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Durable Viral Suppression and Transmission Risk Potential Among Persons With Diagnosed HIV Infection: United States, 2012–2013

  1. H. Irene Hall1
  1. 1Division of HIV/AIDS Prevention, US Centers for Disease Control and Prevention
  2. 2ICF International, Atlanta, Georgia
  3. 3Department of Medicine, Division of Infectious Diseases, University of Alabama, Birmingham
  1. Correspondence: N. Crepaz, Division of HIV/AIDS Prevention, The U.S. Centers for Disease Control and Prevention, 1600 Clifton Rd, Mailstop E-47, Atlanta, GA 30329 (ncrepaz{at}cdc.gov).

Abstract

Background. We examined durable viral suppression, cumulative viral load (VL) burden, and transmission risk potential among human immunodeficiency virus (HIV)–diagnosed persons in care.

Methods. Using data from the National HIV Surveillance System from 17 jurisdictions with complete reporting of VL test results, we determined the percentage of persons in HIV care who achieved durable viral suppression (all VL results <200 copies/mL) and examined viremia copy-years and time spent above VL levels that increase the risk of HIV transmission during 2012–2013.

Results. Of 265 264 persons in HIV care in 2011, 238 641 had at least 2 VLs in 2012–2013. The median number of VLs per individual during the 2-year period was 5. Approximately 62% had durable viral suppression. The remaining 38% had high VL burden (geometric mean of viremia copy-years, 7261) and spent an average of 438 days, 316 days, and 215 days (60%, 43.2%, and 29.5% of the 2-year period) above 200, 1500, and 10 000 copies/mL. Women, blacks/African Americans, Hispanics/Latinos, persons with HIV infection attributed to transmission other than male-to-male sexual contact, younger age groups, and persons with gaps in care had higher viral burden and transmission risk potential.

Conclusions. Two-thirds of persons in HIV care had durable viral suppression during a 2-year period. One-third had high VL burden and spent substantial time above VL levels with increased risk of onward transmission. More intervention efforts are needed to improve retention in care and medication adherence so that more persons in HIV care achieve durable viral suppression.

Key words

Clinicians routinely order laboratory tests to monitor plasma viral load (VL) among human immunodeficiency virus (HIV)–infected patients [1]. Patients with suppressed VL have reduced risk for morbidity and mortality and are less likely to transmit HIV to others [26]. Viral suppression is the ultimate clinical biomarker for the health outcome and transmission risk of HIV-infected persons. Increasing the percentage of HIV-diagnosed persons in care who are virally suppressed to at least 90% by 2020 is a key priority of the National HIV/AIDS Strategy (NHAS) [7].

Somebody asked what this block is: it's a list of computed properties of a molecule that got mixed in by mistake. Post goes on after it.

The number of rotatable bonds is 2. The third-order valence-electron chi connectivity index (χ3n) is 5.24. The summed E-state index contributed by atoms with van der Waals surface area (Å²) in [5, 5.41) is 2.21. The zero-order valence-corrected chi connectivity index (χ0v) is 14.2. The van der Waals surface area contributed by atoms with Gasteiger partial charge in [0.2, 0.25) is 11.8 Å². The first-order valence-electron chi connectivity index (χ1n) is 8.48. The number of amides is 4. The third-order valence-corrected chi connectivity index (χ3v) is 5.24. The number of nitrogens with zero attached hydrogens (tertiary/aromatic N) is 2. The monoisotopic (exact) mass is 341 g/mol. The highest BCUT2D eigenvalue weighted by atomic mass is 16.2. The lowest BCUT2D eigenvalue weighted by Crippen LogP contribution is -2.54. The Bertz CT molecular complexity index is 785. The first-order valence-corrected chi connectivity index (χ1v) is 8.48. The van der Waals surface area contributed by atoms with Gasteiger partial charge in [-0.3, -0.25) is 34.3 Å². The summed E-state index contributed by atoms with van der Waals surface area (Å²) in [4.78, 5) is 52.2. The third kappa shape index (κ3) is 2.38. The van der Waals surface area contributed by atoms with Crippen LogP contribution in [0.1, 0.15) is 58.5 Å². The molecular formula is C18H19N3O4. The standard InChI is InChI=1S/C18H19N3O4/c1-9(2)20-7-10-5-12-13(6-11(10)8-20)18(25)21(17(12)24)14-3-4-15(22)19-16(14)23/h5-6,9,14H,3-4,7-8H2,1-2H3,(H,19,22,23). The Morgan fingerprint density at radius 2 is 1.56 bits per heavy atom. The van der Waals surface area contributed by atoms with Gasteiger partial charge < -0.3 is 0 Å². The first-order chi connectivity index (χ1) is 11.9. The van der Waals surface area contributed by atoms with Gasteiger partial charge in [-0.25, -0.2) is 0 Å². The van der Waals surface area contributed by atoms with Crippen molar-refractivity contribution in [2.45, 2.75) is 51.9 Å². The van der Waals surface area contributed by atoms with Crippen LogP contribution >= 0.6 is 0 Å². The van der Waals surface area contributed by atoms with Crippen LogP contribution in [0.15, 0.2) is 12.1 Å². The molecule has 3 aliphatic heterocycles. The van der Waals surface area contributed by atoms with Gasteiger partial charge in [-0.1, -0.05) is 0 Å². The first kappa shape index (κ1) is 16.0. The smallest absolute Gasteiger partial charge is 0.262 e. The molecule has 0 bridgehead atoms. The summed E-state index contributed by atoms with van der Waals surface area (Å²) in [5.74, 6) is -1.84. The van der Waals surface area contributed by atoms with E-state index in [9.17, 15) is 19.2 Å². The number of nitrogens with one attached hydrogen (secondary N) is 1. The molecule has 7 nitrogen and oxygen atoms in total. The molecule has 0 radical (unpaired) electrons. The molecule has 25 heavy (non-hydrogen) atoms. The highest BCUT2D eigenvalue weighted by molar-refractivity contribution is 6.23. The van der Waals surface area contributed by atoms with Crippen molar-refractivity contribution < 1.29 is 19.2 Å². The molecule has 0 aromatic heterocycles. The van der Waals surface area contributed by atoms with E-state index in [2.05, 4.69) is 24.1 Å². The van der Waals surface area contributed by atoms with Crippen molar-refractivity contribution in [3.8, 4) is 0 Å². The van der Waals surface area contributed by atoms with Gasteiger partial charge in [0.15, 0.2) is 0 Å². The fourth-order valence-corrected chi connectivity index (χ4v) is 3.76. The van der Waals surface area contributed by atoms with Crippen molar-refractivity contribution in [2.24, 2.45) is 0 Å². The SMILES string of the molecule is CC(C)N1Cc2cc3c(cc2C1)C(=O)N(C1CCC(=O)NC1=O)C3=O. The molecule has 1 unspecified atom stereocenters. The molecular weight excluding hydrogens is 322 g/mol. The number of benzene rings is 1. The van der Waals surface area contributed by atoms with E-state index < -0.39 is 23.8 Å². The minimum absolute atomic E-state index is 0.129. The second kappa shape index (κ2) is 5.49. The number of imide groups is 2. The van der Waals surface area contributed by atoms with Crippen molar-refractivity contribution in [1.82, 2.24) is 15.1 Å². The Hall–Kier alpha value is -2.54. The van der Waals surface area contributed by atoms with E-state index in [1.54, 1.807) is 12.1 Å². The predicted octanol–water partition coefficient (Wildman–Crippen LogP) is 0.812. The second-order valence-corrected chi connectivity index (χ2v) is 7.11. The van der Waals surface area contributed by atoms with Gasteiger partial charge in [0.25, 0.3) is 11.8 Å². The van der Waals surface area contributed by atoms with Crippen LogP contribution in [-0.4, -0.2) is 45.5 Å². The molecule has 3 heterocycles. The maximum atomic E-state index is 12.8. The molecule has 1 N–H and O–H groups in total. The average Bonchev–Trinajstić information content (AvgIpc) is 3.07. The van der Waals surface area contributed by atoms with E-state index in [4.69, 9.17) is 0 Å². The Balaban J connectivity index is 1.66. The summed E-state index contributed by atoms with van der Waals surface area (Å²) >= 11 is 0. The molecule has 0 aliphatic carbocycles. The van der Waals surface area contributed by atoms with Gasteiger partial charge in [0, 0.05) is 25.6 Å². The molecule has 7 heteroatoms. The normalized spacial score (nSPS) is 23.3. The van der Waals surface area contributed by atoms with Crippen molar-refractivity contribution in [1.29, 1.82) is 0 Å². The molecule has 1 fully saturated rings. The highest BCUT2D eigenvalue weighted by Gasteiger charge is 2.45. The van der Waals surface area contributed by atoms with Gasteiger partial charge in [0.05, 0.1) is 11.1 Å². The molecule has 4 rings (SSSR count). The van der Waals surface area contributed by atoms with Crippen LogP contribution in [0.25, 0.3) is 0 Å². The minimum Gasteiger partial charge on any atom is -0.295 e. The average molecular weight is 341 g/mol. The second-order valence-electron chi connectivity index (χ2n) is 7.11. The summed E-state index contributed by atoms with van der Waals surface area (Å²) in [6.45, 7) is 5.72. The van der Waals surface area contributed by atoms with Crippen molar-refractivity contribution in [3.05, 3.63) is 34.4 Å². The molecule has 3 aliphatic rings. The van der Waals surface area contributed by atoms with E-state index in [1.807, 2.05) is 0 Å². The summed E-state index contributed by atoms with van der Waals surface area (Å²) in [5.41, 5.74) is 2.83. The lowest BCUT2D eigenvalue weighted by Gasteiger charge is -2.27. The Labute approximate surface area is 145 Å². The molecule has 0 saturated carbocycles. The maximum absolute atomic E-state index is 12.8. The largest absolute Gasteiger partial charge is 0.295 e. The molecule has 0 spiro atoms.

The most common measure of viral suppression in clinical and surveillance studies is the most recent VL < 200 copies/mL in the past 12 months [812]. This single VL measure, however, does not allow for a close examination of VL dynamics over time [4, 13, 14]. Several researchers have begun to evaluate longitudinal VL measures [4, 1315]. Data from 6 HIV clinics showed that use of a single VL measure to estimate the percentage of HIV patients with durable viral suppression (all VLs < 200 copies m/L) overestimated by 16% (relative difference) over a 12-month period [13]. Longitudinal VL measures capture an individual's cumulative exposure to viral replication over time, serving as a putative proxy biomarker of inflammation and immune system activation. Viremia copy-years, a measure of cumulative plasma burden, predict mortality risk [4]. Measurement of cumulative viral burden is also an important indicator of HIV transmission risk [4]. Using data from 6 clinics, one study examined the amount of person-time spent above 1500 copies/mL, a VL level at which HIV transmission risk begins to increase [15]. While these findings are informative, clinical cohorts inherently have a degree of selection bias. In comparison, VL data available from the National HIV Surveillance System (NHSS) provide a means for conducting population-level assessments of longitudinal plasma HIV burden and transmission risk potential.

Estimation of the percentage of HIV-diagnosed persons with durable viral suppression and examining cumulative plasma HIV burden and transmission risk potential can provide helpful indicators for monitoring NHAS priorities and guiding prevention and treatment efforts. In this analysis, we used data from the Centers for Disease Control and Prevention's (CDC's) NHSS to estimate the percentage of persons in HIV care who achieved durable viral suppression over a 2-year period. We also examined the cumulative plasma HIV burden and transmission risk potential among persons in care. These longitudinal measures were examined by sex, race and ethnicity, HIV transmission category, age, year of diagnosis, and gaps in care to identify subgroups of persons who may need more intensive clinical and behavioral interventions.